One patient who joined Seasons Hospice recently had fairly advanced dementia. When she was younger, she had been a vibrant, active, and witty personality; now, she had significant physical limitations and very little of her old personality left. In a conversation I had with her children, they agreed that their mother was a shell of her former self and that she would certainly not choose to live this way. I asked them to consider what she did still have in her life that brought her pleasure or joy: She was calm and pleasant with the people who took care of her; she enjoyed being fed food that she liked by her children; her face lit up when her grandchildren came to visit, even if she was not always sure who they were. Life changes, and our sense of its quality can change with it.
In the previous article, we wrote about the many possibilities that exist when the end of life gets closer. But it is also important to remember that the time comes when the most meaningful things we do are the simplest things. There is nothing as powerful as just being present, nothing as reassuring and supportive as giving someone the sense that he or she can rely on us to care for them and stay by their side. To mean the world to someone, we do not need to give all that we can give; we need to give all that they can receive.
A Perspective on Transition: An End and a Beginning
As a concluding thought to this series, I want to bring to light a new way of thinking about this inevitable part of life. As we have discussed over the course of this series, we value life and go to great lengths to value and preserve it. When someone passes away, the halacha mandates that we treat it as the irreplaceable loss that it is. Death was not part of Hashem’s original plan for mankind. But let us ask a more complex question: Should we be afraid of reaching the end?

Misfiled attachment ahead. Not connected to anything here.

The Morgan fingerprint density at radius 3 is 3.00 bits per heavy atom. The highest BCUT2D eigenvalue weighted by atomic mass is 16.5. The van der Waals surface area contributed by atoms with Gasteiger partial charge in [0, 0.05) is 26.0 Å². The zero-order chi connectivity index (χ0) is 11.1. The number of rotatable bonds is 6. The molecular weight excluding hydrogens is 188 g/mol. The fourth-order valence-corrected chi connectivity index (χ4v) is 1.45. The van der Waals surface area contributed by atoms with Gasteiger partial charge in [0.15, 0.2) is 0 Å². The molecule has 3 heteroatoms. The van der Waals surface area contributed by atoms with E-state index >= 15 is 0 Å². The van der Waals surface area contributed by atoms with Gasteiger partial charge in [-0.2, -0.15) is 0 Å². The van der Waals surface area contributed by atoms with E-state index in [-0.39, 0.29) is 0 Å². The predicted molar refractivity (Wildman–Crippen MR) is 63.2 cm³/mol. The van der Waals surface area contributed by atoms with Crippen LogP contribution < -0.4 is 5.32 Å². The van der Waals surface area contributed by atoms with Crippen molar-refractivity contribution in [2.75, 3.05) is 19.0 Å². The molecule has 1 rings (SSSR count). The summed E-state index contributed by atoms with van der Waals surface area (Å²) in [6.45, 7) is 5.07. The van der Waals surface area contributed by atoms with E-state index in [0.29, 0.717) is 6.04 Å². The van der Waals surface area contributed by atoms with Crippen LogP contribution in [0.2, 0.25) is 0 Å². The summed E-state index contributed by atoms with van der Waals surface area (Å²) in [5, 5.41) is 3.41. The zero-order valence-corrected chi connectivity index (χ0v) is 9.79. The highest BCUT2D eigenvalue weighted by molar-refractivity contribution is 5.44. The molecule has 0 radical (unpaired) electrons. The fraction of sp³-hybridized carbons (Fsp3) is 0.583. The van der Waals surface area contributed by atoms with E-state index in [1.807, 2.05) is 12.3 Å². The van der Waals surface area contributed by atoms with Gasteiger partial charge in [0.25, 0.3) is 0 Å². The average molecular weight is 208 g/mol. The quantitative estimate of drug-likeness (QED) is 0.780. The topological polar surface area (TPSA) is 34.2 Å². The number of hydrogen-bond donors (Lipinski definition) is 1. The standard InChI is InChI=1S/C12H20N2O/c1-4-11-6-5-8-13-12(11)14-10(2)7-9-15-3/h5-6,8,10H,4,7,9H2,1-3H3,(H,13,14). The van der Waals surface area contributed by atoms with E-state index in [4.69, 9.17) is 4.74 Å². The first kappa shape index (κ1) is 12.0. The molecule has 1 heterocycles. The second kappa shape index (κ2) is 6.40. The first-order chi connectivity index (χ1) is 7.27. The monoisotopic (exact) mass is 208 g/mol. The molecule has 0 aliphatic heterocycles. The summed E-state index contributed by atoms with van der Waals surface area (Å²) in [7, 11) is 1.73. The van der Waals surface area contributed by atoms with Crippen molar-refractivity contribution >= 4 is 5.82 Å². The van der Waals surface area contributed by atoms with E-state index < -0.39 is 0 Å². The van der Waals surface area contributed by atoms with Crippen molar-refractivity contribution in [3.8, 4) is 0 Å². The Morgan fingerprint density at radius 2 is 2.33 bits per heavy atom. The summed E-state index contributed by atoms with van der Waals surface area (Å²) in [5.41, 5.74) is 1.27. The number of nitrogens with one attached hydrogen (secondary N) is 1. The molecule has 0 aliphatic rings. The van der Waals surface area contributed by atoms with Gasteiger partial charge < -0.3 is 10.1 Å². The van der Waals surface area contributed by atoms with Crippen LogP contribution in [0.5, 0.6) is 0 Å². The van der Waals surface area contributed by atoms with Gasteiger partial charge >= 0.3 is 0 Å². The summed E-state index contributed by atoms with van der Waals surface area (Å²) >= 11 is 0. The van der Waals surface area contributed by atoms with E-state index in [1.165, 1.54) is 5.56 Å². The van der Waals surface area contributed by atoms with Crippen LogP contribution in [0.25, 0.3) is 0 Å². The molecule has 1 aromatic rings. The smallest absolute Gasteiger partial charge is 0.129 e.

One would assume intuitively that someone who works with people facing terminal illness would encounter a lot of fear. It is true that families of those who are ill are often fearful of what will come. But people who work in hospice report that the patients themselves are hardly ever afraid of leaving this world. Often, they have made their peace with their situation and have accepted what will come. Sometimes they are excited about the idea of reuniting with relatives who have passed on, and sometimes they are simply intrigued by the idea of going to the next world. I recall reading that when Rabbi Noach Weinberg, z”l, was diagnosed with what would turn out to be his final illness, a doctor spent some time with him discussing his condition and what he should expect. After their conversation, Rav Weinberg’s family asked how he had taken the news. The doctor paused before saying that Rav Weinberg had taken it with more than equanimity. “I think that your father is curious to find out what it’s like in the next world,” he told them.